Thermodynamic Optimization of Biomass Gasification

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For a developing country like India, meeting energy needs (mainly in the form of electricity and transportation fuels) in various sectors such as agriculture, industrial and transport is vital to achieve sustainable growth and economic development. The electricity generation in India is dominated by coal-thermal route [1]. Although the total installed capacity for electricity generation is 148 GW (as on February 2009), it is far insufficient to meet the needs of the population [2]. Moreover, supply of electricity to remote regions and hilly terrains (especially in the northeastern states) is difficult as extension of grid to these places is impractical. The transmission losses are as high as 30% and fluctuations in voltage are beyond acceptable limits [1,2]. Therefore, there is an urgent need to utilize and promote renewable energy sources in order to make these regions independent from grid supply [3]. Various options for decentralized electricity generation through renewable sources include biomass gasification, solar, wind and small hydro. However, from Indian perspective biomass gasification is the most feasible option among these for various reasons [4-9]: (1) biomass is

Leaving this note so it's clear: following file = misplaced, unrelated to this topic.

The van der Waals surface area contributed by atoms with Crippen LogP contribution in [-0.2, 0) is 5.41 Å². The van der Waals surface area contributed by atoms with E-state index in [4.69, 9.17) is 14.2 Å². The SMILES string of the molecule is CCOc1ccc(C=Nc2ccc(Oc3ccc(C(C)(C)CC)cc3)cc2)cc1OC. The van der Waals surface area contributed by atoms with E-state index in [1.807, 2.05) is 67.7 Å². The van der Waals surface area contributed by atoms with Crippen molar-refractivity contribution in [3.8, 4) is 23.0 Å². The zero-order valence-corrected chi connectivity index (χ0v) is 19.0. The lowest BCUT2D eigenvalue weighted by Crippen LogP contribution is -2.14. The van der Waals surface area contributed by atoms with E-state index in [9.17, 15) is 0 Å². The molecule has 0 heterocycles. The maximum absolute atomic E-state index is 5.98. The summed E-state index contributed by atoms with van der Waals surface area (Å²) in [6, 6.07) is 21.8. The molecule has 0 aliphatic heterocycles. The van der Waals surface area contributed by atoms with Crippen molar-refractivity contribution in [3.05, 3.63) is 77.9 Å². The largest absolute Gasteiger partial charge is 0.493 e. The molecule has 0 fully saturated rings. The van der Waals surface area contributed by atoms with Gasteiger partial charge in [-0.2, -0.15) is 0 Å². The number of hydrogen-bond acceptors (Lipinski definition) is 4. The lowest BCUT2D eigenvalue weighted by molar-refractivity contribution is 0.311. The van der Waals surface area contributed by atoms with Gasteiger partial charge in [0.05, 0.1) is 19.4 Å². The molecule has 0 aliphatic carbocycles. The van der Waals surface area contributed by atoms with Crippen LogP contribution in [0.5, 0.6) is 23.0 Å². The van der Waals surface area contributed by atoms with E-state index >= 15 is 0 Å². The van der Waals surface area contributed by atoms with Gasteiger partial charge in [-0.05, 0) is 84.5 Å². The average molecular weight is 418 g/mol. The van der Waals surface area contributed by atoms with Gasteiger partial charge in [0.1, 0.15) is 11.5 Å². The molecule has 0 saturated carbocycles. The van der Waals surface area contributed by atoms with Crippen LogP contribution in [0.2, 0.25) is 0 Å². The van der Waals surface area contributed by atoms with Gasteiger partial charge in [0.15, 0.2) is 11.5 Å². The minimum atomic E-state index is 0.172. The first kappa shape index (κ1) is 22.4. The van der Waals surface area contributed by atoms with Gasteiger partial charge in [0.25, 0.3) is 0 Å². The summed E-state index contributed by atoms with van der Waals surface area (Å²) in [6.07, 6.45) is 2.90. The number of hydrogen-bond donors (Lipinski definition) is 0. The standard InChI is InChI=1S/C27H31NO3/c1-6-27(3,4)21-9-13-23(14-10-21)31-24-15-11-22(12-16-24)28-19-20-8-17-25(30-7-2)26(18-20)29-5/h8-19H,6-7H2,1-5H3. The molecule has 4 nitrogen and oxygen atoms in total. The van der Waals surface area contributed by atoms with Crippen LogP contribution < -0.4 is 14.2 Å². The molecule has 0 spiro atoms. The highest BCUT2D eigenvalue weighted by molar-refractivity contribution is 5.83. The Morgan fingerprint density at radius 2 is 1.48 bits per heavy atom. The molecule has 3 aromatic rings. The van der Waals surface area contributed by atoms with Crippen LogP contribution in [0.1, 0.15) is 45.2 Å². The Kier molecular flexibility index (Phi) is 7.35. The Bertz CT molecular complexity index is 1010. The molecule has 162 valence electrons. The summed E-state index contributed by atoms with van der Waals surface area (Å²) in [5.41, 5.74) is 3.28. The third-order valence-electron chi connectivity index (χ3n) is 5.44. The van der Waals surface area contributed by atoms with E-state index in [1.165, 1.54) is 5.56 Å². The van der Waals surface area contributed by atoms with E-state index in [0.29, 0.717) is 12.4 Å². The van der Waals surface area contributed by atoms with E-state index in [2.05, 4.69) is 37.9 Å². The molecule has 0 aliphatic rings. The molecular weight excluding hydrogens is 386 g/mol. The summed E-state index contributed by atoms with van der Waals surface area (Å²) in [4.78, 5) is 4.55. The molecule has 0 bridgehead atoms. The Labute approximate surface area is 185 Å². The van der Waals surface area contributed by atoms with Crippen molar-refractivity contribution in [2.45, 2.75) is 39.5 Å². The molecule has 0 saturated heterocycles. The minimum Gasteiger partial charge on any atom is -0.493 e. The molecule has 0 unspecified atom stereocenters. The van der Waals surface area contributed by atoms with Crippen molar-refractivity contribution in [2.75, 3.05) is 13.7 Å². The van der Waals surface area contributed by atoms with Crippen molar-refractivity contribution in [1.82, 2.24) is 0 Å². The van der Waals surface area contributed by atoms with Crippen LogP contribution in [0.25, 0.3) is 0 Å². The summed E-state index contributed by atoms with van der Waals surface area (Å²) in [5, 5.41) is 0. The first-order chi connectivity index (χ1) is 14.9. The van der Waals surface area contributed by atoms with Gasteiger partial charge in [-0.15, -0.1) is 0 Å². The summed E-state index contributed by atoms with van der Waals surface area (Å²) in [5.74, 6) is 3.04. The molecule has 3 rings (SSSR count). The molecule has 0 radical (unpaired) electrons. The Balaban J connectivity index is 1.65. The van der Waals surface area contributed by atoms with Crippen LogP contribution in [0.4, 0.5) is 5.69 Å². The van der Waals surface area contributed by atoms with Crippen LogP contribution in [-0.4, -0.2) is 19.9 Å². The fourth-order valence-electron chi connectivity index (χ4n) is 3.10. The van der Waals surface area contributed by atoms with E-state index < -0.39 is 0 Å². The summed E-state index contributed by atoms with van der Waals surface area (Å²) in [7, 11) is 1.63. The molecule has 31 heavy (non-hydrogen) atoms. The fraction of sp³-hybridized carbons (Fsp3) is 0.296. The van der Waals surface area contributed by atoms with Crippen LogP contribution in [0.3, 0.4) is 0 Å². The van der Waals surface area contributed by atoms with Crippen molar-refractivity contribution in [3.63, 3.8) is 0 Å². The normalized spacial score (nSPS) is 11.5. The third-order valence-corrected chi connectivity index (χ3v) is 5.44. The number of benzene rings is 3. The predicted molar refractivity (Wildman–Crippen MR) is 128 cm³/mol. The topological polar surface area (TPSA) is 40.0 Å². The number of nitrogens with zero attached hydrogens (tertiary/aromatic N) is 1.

Supervisor: V. S. Mohalkar AND P. Mahanta